Dr. Michael Meguid was a professor of surgery on duty at Boston City Hospital in August 1976 when he was called in one night for an emergency. An 18-year-old man named LeRoy had fallen from a ledge. LeRoy had a fractured thigh bone, which an orthopedic team worked quickly to repair. When they were finished, the patient was taken to the intensive care unit. He was going to make it, Meguid remembers thinking. To his surprise, LeRoy died 30 days later.
In the hospital, under the care of the orthopedic team, LeRoy’s only nourishment came from an intravenous drip. During those 30 days, LeRoy’s calorie intake was equivalent to “about two candy bars a day,” Meguid wrote in a 2015 Columbia Medical Review article.
LeRoy received about a sixth of the total nourishment that was required for him to survive and recuperate after two major surgeries. In the absence of that nourishment, his body resorted to converting his muscles to glucose. LeRoy’s medical records did not state it, Meguid said, but in reality the cause of his death was hospital-induced malnutrition.
More than 40 years after LeRoy’s death, new research indicates that malnutrition in hospital settings remains under-diagnosed and – even when detected – undertreated. Experts say this persistent lack of awareness about the dangers of malnutrition could be contributing to as much as $42 billion in healthcare costs, 54 percent higher readmission rates, hospital stays for malnourished patients that are twice as long as expected and an unknown number of deaths.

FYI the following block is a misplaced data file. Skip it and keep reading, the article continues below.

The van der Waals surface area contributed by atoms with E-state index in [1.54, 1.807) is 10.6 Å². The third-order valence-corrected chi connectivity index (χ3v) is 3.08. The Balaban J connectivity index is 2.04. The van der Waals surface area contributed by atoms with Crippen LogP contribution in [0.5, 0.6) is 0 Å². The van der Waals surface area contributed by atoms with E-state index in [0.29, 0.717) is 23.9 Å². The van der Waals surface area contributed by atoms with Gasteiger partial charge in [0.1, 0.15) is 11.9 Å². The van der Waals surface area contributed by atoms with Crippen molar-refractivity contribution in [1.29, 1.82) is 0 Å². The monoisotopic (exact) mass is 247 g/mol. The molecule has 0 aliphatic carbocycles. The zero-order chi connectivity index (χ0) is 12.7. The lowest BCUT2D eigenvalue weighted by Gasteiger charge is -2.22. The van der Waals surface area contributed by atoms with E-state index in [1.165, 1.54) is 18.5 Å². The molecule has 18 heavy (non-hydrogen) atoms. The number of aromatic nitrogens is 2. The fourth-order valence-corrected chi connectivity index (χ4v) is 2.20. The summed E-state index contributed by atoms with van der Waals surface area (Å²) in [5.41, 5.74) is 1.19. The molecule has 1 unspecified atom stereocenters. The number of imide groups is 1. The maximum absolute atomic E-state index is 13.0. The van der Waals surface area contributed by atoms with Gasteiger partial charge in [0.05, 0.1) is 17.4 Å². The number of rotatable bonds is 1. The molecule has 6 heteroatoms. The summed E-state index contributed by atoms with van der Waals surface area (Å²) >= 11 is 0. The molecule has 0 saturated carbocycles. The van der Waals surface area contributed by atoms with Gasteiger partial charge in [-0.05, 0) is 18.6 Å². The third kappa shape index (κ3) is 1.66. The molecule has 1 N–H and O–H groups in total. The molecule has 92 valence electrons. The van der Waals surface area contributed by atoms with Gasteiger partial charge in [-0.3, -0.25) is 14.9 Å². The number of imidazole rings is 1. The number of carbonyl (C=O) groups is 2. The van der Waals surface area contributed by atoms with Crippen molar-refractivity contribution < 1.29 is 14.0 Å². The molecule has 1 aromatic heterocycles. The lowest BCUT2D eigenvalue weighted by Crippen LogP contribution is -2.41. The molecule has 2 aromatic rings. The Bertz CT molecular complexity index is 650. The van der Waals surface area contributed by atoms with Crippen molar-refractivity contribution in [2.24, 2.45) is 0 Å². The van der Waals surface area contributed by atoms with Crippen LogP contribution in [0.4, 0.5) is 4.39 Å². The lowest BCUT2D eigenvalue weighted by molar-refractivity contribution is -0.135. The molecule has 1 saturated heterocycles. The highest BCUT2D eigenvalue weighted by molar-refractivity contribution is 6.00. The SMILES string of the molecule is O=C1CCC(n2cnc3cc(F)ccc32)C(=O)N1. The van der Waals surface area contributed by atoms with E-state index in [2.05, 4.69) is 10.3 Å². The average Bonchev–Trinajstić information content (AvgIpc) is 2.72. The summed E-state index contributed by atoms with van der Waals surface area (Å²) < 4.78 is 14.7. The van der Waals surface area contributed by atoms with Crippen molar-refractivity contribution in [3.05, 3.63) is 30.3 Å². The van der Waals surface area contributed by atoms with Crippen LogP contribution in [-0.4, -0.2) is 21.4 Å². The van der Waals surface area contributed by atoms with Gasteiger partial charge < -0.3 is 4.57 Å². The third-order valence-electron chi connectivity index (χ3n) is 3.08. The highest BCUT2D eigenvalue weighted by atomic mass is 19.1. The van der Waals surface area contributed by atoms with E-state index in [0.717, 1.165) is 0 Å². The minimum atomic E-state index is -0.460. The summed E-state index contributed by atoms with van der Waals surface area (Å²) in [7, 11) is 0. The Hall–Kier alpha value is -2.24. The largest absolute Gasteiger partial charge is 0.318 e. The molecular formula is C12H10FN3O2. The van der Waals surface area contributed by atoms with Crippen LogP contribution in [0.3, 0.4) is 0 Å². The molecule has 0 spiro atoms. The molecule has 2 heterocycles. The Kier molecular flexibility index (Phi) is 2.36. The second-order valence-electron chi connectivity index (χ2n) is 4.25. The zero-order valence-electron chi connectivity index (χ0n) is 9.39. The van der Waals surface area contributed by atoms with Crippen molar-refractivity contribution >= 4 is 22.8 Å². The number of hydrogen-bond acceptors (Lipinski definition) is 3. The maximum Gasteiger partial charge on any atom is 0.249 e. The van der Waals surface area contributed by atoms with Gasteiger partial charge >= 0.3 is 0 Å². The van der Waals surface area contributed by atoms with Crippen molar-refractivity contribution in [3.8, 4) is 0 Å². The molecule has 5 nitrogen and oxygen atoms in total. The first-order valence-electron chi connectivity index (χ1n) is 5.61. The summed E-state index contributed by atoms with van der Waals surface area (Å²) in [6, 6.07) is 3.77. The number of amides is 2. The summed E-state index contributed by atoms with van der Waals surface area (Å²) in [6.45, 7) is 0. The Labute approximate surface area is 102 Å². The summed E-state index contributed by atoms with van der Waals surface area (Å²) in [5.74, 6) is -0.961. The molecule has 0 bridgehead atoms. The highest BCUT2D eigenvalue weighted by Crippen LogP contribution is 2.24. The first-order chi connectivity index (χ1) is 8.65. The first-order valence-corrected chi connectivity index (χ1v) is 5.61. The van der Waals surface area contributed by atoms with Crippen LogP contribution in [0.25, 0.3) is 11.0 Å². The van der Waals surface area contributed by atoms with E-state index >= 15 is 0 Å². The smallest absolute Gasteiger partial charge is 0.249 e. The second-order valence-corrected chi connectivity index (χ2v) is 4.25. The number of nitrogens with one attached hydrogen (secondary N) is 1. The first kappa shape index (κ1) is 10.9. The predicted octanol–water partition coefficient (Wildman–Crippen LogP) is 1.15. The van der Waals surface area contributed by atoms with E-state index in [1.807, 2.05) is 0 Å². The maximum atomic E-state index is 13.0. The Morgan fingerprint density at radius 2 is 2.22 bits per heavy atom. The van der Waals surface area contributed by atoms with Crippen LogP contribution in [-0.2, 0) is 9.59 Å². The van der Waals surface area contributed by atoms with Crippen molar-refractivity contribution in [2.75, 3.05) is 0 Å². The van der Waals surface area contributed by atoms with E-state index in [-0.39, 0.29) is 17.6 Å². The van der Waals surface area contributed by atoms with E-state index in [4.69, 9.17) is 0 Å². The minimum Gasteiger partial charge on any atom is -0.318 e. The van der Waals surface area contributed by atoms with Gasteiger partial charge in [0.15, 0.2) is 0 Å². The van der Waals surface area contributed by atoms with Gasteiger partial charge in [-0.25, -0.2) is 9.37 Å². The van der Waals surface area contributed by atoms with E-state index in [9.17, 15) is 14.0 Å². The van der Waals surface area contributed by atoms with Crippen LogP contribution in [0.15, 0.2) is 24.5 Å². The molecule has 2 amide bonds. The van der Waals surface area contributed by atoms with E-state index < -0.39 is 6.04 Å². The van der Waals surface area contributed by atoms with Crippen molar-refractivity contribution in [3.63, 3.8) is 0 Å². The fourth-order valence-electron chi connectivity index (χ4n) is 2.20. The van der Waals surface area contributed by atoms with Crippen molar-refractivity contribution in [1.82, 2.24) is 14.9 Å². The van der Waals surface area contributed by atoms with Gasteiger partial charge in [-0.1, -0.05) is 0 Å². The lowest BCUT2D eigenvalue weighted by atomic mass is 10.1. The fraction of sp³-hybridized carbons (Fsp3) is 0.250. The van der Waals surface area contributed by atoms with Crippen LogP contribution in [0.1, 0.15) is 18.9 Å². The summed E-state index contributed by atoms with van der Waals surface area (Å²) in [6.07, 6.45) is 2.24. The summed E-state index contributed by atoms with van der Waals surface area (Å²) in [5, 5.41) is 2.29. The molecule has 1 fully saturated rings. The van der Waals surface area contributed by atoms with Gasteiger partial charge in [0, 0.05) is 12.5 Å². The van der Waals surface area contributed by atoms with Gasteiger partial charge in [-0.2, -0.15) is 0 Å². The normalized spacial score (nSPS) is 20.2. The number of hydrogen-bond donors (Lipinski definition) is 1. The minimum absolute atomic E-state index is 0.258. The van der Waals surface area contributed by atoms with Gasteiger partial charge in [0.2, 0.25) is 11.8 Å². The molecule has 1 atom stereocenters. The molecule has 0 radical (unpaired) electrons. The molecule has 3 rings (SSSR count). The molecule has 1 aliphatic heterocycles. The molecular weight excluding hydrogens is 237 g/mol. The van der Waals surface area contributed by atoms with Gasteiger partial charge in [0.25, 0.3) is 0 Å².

This has spurred new efforts to educate doctors and nurses on the signs of malnutrition and to encourage them to consult dietitians about how to prevent it happening in the first place.
A Problem of Awareness
Research has shown that the prevalence of malnutrition in hospitals is between 20 to 50 percent of patients. But in an analysis of nearly 6 million adult hospitalizations, Dr. Kenneth Nepple, a urologist and professor at the University of Iowa, found that only 5 percent of patients had been given a malnutrition diagnosis. That seems to indicate that malnourished patients are falling through the cracks. The study analyzed hospitalizations at 105 academic medical institutions across the country between 2014 and 2015.
This has significant ramifications. Dr. Isabel Correia, a professor of surgery at the Federal University of Minas Gerais in Brazil, who has authored several papers on malnutrition among hospitalized patients, told News Deeply that malnourished patients had a three times higher mortality risk than other patients.
Being a urologic surgeon specializing in cancer care, Nepple has observed this first-hand. “A disease process like cancer produces a catabolic state where the cancer is using some of the nutrients that are normally used to do restorative things like wound healing,” Nepple said. If the patient is also malnourished, she may not be able to recover as well from surgery or may be at a higher risk of having post-operative complications, he said.